There are several ways in which the subject of the obligation on the debtor side may change in an obligatory legal relationship. The obligation of a debtor under a contract can be transferred to a third party – by assuming debt, accessing debt, or assuming fulfillment.
By assuming debt, the acquirer takes the place of the previous debtor, and the latter is released from his obligations. The debt is assumed by a contract between the debtor and the acquirer, if agreed by the creditor. Thus, even though the parties to the debt assumption contract are the debtor and the acquirer, the contract is not valid and there is no change on the debtor’s side unless agreed by the creditor. Until the creditor agrees, or if it happens that the creditor refuses to give his or her consent, the debt assumption contract has the effect of a fulfillment assumption contract. The creditor may give his consent before concluding the contract, concurrently with or after concluding the debt assumption contract. However, if the acquirer was indebted at the time of the creditor’s consent to the debt assumption contract, the previous debtor shall not be released, but the debt assumption contract shall have the effect of a debt accessing contract, provided that the creditor did not know or should have known of the acquirer’s indebtedness.
The change of the debtor does not change the content of the obligation that previously existed between the previous debtor and the creditor. The creditor may require the acquirer as the new debtor only to fulfill the obligations which he could have asked for before assuming the debt from the previous debtor. Subsidiary rights with the claim remain intact (for example, a contractual penalty), except for deposit and guarantees of third parties that are transferred only with their consent, and interest until the date of assumption of debt, unless otherwise agreed.
The acquirer may lodge all the complaints of the previous debtor in the legal relationship from which the debt originates, as well as his own complaints, while he may not lodge the personal complaints of the previous debtor or the complaints of his own relationship with the previous debtor, which was the basis of the debt assumption. In practice, it means that the acquirer as a new debtor would be able to lodge a complaint about the statute of limitations that has elapsed in relation to the previous debtor or to offset one of his own claims against the creditor with the debt that has been assumed, but would not, for example, be able point out to him that the previous debtor did not fulfill some sort of obligation to the acquirer which was a condition of the debt assumption, such as that he had not done some work in return for the debt assumption.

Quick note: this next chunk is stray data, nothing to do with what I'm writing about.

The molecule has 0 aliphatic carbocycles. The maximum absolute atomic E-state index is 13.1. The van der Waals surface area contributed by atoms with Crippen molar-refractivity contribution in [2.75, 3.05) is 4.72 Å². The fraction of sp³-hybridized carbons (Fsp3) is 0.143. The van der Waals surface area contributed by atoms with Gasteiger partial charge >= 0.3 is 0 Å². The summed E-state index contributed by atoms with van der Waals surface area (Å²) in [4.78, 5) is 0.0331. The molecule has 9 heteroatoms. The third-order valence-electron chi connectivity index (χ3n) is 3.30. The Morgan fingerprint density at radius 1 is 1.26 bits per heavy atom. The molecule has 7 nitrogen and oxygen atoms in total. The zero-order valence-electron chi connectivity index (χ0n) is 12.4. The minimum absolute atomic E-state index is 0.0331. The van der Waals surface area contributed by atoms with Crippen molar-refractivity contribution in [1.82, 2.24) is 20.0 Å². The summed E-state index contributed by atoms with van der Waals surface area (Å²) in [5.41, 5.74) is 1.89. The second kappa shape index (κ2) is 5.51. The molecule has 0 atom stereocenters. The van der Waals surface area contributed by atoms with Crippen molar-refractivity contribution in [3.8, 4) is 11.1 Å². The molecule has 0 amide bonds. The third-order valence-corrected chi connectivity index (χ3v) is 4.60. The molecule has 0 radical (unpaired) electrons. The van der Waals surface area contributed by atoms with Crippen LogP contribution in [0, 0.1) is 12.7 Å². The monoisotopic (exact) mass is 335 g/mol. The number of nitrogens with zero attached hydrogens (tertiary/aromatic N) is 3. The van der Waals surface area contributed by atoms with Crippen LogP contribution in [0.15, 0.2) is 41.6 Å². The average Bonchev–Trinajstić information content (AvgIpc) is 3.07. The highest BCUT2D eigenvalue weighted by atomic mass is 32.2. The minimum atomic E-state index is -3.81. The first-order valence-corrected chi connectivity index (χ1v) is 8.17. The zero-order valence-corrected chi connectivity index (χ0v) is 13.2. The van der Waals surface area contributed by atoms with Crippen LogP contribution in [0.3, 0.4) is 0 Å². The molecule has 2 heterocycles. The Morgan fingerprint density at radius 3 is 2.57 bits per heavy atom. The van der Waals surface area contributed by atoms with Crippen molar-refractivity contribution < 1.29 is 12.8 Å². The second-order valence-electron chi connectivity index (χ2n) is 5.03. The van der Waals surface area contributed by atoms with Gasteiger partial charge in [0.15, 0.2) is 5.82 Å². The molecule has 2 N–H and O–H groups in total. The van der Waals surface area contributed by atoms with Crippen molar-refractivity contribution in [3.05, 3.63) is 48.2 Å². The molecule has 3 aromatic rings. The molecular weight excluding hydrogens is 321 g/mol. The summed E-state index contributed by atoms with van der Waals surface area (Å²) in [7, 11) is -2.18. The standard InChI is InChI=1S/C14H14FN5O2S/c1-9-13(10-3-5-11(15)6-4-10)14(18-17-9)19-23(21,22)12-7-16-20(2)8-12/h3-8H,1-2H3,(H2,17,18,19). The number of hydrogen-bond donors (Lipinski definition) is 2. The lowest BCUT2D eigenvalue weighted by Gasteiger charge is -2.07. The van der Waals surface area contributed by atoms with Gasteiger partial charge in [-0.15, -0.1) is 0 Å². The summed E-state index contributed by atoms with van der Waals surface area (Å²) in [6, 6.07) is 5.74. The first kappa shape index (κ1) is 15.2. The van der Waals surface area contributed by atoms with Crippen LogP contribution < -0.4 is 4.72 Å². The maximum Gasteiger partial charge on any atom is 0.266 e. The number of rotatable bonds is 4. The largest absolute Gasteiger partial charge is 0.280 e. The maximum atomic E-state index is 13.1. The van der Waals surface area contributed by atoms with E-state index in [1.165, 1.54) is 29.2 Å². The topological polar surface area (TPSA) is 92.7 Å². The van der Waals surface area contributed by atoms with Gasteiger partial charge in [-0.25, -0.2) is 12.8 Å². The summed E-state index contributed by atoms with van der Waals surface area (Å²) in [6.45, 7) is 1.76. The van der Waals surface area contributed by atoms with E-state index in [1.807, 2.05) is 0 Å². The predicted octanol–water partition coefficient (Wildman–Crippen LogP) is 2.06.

The debt access contract is a contract concluded by a creditor and a third party, whereby the third party undertakes to fulfill the obligation of the debtor and thus enters into an obligation next to the debtor. The validity of a debt access contract does not require the consent of the debtor, nor can the debtor prevent the third party from paying the debt if the obligation is due. Given that the main debtor does not participate in its conclusion, he is not released from the obligation. The creditor may seek a compesantion from the main debtor as well as from the person who has accessed the debt. The fact that previous debtor is not released from the obligation is also a key difference between a debt assumption contract and a debt access contract. It has already been noted that the debt assumption agreement, to which the creditor gave his consent when the debtor was indebted and which the creditor did not know or need to know about, has the effect of a debt access contract. A debt access contract is also informal, meaning that it can be concluded in an oral form or through the implicit conduct of a creditor by which he accepts a third party’s debt access statement.
The fulfillment assumption contract is concluded between the debtor and the third party who undertakes to fulfill his debt to the creditor. The validity of this contract does not require the consent of the creditor, nor does this contract result in a change of person on the debtor’s side. In case that the acquirer fails to fulfill the obligation to the creditor on time and the latter seeks fulfillment from the debtor, the third party is responsible for fulfillment only to the debtor and not to the creditor. The creditor cannot ask from the acquirer to fulfill the debt. However, the creditor is generally obliged to receive the fulfillment of the debt from a third party so that he does not fall into arrearage with the debtor. Let us mention that the Law assigns the legal effects of the fulfillment assumption contract to the debt assumption contract until the creditor gives his or her consent or refuses to give a consent to the assumption of debt.